Melinda describes the feeling of the movement sequence. I notice that she pauses frequently, often punctuating her statements with a question: “How do I say this?” She contemplates before responding, yet she’s jovial and unpretentious in her explanations, often laughing in a high-pitched way, quietly trailing off at the end. Haw, haw, haw... She has high-arched eyebrows, a pleasant, broad smile, and a dramatic smokey eye that’s noticeable even through the grain of the webcam. The pair decide to slow down, focusing their attention to each movement as a single unit.

Cherrie later emails me a 2014 essay by Yvonne Rainer titled “The Aging Body in Dance,” explaining that the essay was illuminating during the rehearsal process because all of the performers for Trio A: A Translation Project turned out to be over forty, and all of them people with children. The dancers include Melinda; Tony Rodriguez, a retired Chicago firefighter; and Cherrie’s own mother. She adds, “I didn’t plan for this, it [just] came to be this way. I think it comes through in their writing, sometimes in very different ways—how they perceive the change in their bodies, and how they relate to their children in a physical way.”

In her essay, Rainer writes, “In these recent dances I have given myself roles other than that of a dancer. Mainly through the reading of texts (authored by others), I variously enact a carnival barker, a historian, a social critic, a political analyst, master of ceremonies, and narrator of my brother’s cognitive decline. My preferred mode of self-presentation is “existence.” I love to exist on stage. I no longer “dance.”

This ethos, a rejection of typified forms of dance and performance, emerges full-fledged in Cherrie’s work. The range of performers, largely individuals with no formal dance background, prioritizes raw, unaffected movement. Except in Cherrie’s project, text is used in a multitude of ways. First, Rainer’s original dance is translated into a written score, which Cherrie and the performer use as material to choreograph new movements. Second, Cherrie has each performer write in response to various prompts during rehearsal. These texts later become a voiceover for the filmed segments ofTrio A: A Translation Project.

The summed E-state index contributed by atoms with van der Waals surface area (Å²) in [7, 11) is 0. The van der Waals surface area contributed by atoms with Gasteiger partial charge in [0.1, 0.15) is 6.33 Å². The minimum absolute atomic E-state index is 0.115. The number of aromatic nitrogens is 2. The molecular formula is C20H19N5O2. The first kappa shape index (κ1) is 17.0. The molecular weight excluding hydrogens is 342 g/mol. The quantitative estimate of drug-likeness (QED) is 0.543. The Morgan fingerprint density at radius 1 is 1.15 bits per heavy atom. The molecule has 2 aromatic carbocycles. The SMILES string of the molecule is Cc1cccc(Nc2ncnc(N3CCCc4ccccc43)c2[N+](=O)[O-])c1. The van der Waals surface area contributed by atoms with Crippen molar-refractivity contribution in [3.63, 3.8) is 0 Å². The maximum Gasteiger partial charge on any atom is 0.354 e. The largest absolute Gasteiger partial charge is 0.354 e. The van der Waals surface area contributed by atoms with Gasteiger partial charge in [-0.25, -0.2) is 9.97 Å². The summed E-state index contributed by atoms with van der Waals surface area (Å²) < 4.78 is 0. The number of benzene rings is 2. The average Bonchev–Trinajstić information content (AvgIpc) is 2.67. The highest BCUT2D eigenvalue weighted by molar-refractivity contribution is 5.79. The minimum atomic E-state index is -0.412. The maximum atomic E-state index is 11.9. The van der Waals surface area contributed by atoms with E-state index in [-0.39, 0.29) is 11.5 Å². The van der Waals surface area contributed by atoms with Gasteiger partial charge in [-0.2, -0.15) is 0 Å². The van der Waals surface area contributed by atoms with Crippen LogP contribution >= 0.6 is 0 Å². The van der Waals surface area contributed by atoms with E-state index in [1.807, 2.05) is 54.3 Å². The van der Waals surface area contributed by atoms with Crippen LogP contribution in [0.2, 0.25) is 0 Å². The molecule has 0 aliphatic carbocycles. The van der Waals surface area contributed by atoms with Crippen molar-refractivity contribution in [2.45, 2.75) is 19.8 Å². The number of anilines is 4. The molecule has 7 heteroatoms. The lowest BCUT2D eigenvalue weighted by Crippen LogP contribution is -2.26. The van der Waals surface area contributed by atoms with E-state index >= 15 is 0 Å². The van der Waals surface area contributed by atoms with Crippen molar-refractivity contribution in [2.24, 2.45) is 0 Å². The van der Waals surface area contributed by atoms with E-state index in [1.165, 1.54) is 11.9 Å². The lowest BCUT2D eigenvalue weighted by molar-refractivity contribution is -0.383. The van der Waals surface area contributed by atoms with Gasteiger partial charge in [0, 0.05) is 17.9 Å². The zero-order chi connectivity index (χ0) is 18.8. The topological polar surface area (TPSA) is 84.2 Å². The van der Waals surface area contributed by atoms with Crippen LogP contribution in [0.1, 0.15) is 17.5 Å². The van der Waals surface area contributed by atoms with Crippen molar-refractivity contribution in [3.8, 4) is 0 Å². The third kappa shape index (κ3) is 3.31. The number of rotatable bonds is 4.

Cherrie asks Melinda to “describe an instance where you felt apathetic.” Melinda laughs and coyly asks, “This won’t be shared with anyone else, right?” I feel a moment of secondhand shame and embarrassment while sitting quietly and taking my notes. Of course, I can’t see what Melinda writes. She doesn’t read it aloud. She sends it later to Cherrie, but the question feels revealing, intensely intimate because it makes me reckon with my own fallibility as a person. I feel a sudden sympathy for Melinda as I watch her intently write about this moment of personal failure.

I think about repetition, about Anne Carson’s poetry chapbook The Albertine Workout where she discusses Samuel Beckett’s writing on habit, the banality of existence and bodily pleasure, specifically his descriptions of protagonist Murphy sitting from Beckett’s novel of the same name: “The sensation of the seat of a chair coming together with his dropping posteriors at last was so delicious that he rose at once and repeated the sit, lingeringly and with intense concentration. Murphy did not so often meet with these tendernesses that he could afford to treat them so casually. The second sit, however, was a great disappointment.” The sensation diminishes with repetition. This is not the case in Cherrie’s practice. Through repetition, her performers’ movements in Trio A: A Translation Project become more joyful, more abundant, teeming with potential.

The brilliance of Yu’s practice is her intentional pursuit of the banal, of the mundane movements of our everyday, mining them to find these moments of bodily repetition, refining them until we start to understand the bountiful abundance of our bodies, of our daily movement, unearthing something simple and yet unmistakably profound. While Yu’s practice is clearly rooted in dance, Trio: A Translation presents and grapples with something much more universal: existence itself.